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BIGSOUND 2017: Day 2 Roundup (Part 3)

 
By on Tuesday, 26th September 2017 at 2:00 pm
 

From The Empire Hotel where Mama Kin Spender brought the house down and finished to raucous applause, my Wednesday night BIGSOUND 2017 rolled on to the TBC Club. I get it that it’s designed to be a space for DJs and their dance-inclined fans (more on that in a future BIGSOUND 2017-related feature), but I felt the next artist on the bill there didn’t quite fit right for the venue. Maybe I had already become jaded by the festival, but the smooth, honeyed vocals of Adelaide’s Lonelyspeck (real name Sione Teumohenga) made me wonder why, like they do for conventional singer/songwriters, they hadn’t given him a stool to sit on.

Lonelyspeck Wednesday night at BIGSOUND 2017

Given the melding of pop, r&b and electronic we’re seeing in the States and the UK and in ways we wouldn’t have imagined a generation ago, it shouldn’t have come as much of a surprise to me how much r&b inflection there is Teumohenga’s vocals and the overall vibe of his music. I guess if you’re reading this and you don’t fancy electronic but you love smooth r&b, then you should definitely embrace Lonelyspeck.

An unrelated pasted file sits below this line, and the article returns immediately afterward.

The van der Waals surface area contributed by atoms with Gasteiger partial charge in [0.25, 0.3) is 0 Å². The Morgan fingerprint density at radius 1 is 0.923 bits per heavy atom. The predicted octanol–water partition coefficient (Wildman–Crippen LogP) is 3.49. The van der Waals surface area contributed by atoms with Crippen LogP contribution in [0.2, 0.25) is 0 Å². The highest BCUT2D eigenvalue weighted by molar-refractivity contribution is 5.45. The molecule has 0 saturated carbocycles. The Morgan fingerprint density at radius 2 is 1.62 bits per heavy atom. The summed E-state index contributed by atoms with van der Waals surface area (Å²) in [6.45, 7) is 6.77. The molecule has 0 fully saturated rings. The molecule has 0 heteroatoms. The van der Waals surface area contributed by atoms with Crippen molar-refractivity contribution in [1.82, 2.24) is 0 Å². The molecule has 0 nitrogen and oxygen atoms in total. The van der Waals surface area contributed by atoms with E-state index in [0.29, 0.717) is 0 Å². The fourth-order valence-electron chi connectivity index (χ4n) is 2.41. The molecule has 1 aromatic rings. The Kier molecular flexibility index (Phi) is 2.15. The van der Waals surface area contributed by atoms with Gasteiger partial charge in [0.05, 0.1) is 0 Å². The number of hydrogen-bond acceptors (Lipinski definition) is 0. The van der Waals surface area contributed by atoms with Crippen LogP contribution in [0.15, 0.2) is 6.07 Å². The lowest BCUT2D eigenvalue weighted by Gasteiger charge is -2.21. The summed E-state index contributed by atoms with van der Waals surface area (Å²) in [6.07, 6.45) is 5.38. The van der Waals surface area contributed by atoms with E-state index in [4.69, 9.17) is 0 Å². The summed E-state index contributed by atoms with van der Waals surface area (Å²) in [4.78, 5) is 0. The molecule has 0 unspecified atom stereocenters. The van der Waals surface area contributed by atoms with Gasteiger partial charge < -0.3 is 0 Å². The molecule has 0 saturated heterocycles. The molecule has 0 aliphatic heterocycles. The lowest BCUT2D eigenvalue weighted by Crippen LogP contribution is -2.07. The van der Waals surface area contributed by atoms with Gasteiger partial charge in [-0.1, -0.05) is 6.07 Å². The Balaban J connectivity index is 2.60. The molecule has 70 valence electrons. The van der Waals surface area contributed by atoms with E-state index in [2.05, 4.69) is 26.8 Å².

From r&b and Lonelyspeck, the rest of my evening was populated with dance and electronic acts from Sydney, Brisbane, and even a place found between them. Like all good electronic producer acts appearing at a music festival, Polographia were at BIGSOUND not to risk pretension but with one single goal, to throw a dance party to end all dance parties. Upstairs at the Mane Stage of The Woolly Mammoth, which had quickly become my favourite festival venue on par with Latitude 30 at SXSW, Sydney producers Moktar Youngblood and Daniel Finn were achieving that goal.

I arrived mid-set to squeeze myself between and past sweaty, dancing punters who were getting a workout to their take on chill wave and dance. To make things more lively in the live setting, Youngblood and Finn played guitars and drums live to previously recorded parts, much to the delight of the crowd who whupped it up every time there was an obvious instrumental flourish they’d thrown in as an ad lib. I think I would have been quite happy staying there, had they played a full gig at the Mammoth. Alas, I had a date with another artist…

What a difference 2 hours make. Earlier, Resin Moon’s set at Heya Bar was dreamily sleepy, and I didn’t mind it, as it’s nice to be able to sway to your fave electronic music without having the umpteenth person invade your personal space. No such luck upon my return to the club. I guess if you’re an extremely extroverted person who enjoys being squished up in a crowd while you’re dancing, this would have been your idea of heaven? Yes, I am a funny one when it comes to dance parties.